Friday, January 25, 2013

Try To Stay Home

 

- Do you mind if I share your bench?
- No, sit down. Where are you from?
- I've been here many years. Originally I'm from Europe.
- From Italy?
- Yes. Where are you from?
- I'm from here. Though I just got back 10 days ago.
- From where?
- I've been in Europe most of the last 20 years. This time I was away about a year and a half.
- Where were you?
- Budapest, then Tel Aviv.
- What were you doing?
- Writing little stories and looking for a practical basis of life and not finding it.
- Doesn't sound good.
- It was terrible. From an economic point of view. But that's the wrong point of view.
- What's the right one?
- Artistic, emotional, intellectual, actually any point of view other than the economic.
- Everyone has to live.
- Well, in the economic world I live in everyone definitely doesn't have to live. I don't have to live. That's the message the world sends me. I have to live my life on another basis.
- How's that possible? You shouldn't talk that way. Everyone deserves to live. How are you living? Where have you living these past 10 days?
- It's a ridiculous, long story. Do you want to hear it?
- Yes, tell me. I don't often meet people like you.
- Well, first, I was in Tel Aviv and wanted to come home.
- Why?
- I was homesick. I was sick of Israel.
- Why?
- It's a terrible place.
- You had a terrible time there. Why?
- Because Israelis use money to isolate themselves from each other. No one needs to care about anyone or anything but acquiring and holding onto money. It's a catastrophe of human nature. Israelis are blind to each other except as sources of money and power. The human being has vanished.
- I find that very interesting. It explains my experience with Israelis here in Beverly Hills. So you wanted to come home.
- Yes. But I didn't have connections here in L.A. anymore. My family is at war with me. The only person I knew was a childhood friend and one year college roommate who I had lost contact with long ago. I looked him up and called his office in North Hollywood - he's a doctor - but he wouldn't come to the phone. Finally he talked with me. I told him I had to come home, and needed a place to go to. After a lot of protest he finally said, OK, call him when I arrived.  When I arrived three days later and called him at his office he refused to come to the phone.
- So you had no place to stay? And he didn't care?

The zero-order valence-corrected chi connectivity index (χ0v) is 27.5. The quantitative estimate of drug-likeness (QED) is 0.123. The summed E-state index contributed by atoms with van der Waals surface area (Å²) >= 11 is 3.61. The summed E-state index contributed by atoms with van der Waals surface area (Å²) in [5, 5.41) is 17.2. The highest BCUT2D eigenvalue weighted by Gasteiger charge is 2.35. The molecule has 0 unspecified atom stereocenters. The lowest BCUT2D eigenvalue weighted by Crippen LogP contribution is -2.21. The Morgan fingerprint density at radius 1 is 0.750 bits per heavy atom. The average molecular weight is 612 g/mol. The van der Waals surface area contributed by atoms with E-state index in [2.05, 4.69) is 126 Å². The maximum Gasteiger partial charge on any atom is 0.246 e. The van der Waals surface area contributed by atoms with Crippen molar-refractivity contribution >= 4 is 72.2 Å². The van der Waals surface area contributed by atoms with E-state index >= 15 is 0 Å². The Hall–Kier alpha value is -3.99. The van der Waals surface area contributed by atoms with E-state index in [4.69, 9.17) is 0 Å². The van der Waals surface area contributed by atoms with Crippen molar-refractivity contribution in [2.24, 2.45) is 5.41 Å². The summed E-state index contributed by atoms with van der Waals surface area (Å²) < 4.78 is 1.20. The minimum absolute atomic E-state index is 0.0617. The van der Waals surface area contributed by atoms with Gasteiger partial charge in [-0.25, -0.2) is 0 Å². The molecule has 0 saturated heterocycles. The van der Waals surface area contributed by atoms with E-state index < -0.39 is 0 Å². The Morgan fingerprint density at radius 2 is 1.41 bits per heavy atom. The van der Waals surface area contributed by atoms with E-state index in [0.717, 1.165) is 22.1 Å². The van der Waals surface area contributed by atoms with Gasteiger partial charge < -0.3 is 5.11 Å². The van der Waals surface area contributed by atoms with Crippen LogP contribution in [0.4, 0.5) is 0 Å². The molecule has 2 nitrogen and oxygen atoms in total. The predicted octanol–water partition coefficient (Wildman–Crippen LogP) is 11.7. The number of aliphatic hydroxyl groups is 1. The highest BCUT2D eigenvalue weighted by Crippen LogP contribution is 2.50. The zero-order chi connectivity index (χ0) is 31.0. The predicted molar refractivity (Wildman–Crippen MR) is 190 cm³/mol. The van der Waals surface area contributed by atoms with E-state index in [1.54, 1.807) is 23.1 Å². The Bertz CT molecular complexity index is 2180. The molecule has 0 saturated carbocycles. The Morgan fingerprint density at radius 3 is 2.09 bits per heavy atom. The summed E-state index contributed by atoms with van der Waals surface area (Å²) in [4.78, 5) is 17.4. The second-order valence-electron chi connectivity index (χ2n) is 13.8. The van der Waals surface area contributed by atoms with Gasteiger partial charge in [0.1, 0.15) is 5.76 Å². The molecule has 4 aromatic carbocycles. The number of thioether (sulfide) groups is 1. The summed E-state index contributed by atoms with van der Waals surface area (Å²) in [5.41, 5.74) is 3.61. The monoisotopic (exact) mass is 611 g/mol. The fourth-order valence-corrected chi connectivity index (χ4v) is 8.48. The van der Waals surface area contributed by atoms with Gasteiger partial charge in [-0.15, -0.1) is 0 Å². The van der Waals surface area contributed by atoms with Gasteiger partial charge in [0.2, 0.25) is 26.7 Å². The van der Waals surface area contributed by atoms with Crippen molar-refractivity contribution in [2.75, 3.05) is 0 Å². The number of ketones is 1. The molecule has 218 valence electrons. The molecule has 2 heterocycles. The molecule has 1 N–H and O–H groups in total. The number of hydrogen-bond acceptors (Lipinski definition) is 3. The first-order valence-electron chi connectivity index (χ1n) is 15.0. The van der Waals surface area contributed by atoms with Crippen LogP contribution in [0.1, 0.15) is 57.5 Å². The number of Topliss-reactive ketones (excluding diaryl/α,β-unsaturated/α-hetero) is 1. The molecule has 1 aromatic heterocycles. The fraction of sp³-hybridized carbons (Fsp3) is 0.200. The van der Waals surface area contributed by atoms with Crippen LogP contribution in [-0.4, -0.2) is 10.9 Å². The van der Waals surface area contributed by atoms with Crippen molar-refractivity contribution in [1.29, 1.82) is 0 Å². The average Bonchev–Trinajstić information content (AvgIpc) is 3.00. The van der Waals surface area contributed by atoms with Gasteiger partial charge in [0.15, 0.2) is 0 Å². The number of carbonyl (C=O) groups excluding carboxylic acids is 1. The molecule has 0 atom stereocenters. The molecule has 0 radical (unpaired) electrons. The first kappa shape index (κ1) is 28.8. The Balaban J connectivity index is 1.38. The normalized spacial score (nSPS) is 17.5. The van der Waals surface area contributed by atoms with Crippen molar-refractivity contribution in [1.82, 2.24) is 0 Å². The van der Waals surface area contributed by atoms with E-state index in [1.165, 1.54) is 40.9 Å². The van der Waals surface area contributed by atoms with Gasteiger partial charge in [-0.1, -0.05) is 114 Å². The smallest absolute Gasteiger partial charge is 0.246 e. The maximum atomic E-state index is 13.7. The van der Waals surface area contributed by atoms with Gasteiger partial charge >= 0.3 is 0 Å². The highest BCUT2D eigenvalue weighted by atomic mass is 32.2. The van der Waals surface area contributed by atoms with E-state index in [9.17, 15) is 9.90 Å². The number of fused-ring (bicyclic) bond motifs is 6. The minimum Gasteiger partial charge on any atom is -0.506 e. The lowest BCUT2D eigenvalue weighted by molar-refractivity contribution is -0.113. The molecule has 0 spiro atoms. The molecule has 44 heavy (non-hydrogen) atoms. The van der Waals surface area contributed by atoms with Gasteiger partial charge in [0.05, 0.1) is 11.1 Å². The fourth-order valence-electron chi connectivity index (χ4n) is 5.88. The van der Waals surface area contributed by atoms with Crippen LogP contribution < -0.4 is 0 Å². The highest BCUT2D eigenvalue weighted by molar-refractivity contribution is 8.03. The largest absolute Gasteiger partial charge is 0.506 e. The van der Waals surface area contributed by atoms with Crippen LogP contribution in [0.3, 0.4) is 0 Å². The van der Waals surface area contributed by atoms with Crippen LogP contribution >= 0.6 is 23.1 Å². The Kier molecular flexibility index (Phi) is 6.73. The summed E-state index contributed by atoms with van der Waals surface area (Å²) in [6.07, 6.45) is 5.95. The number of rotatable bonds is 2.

- That's the economic world. In that world, no one cares about anything except in their spare time. It's not just Israel. Israel is the extremity the rest of the world is moving towards.
- Then what did you do? Where did you sleep?
- I didn't sleep. I spent the night at a 24 hour restaurant in Westwood. The next day I was on the way to see if the Chinese woman I used to teach English to still lived in Beverly Hills when I saw outside a temple down one street a security guard, a sort of philosopher, I'd talked to a few times. I went over and said hello, told him my story, and he said go talk to the rabbi, here's here: he's the top guy, the most powerful rabbi in the city.
- Is that true?
- Probably. It is the richest temple in the city, with its congregation of Jews from Iran who took out all their money and escaped before the revolution. The rabbi was in the temple, sitting on one of the audience benches, and I went over. Explained my situation. He said, what do you want me to do about it? I said I was from this place, and was coming home, and wanted some help to do that. What could he do, he asked? Did I want money? No, I wanted to be treated as what I was. I wanted to believe there was some civilization here, where when someone returns home he is welcomed back in some form. The rabbi looked at me like I was a lunatic and said nothing. Then he said, look around, we're all old people here. Young rabbis will be coming in a little while. Wait. I went outside and waited. In a few minutes first one man, then another, then another came up to me where I stood before the door to the temple, asked me who I was. All three turned out to be rabbis. When the most powerful rabbi in the city came out the rabbis went over to him. The big rabbi simply pointed at me, and throwing out his fingers signaled they should go back to me and take care of the the problem I represented. So they came back, and asked me what I wanted them to do. I repeated what I'd already said. Come to their sport and cultural center they operated, the old YMCA, they told me, at 7:30 that evening.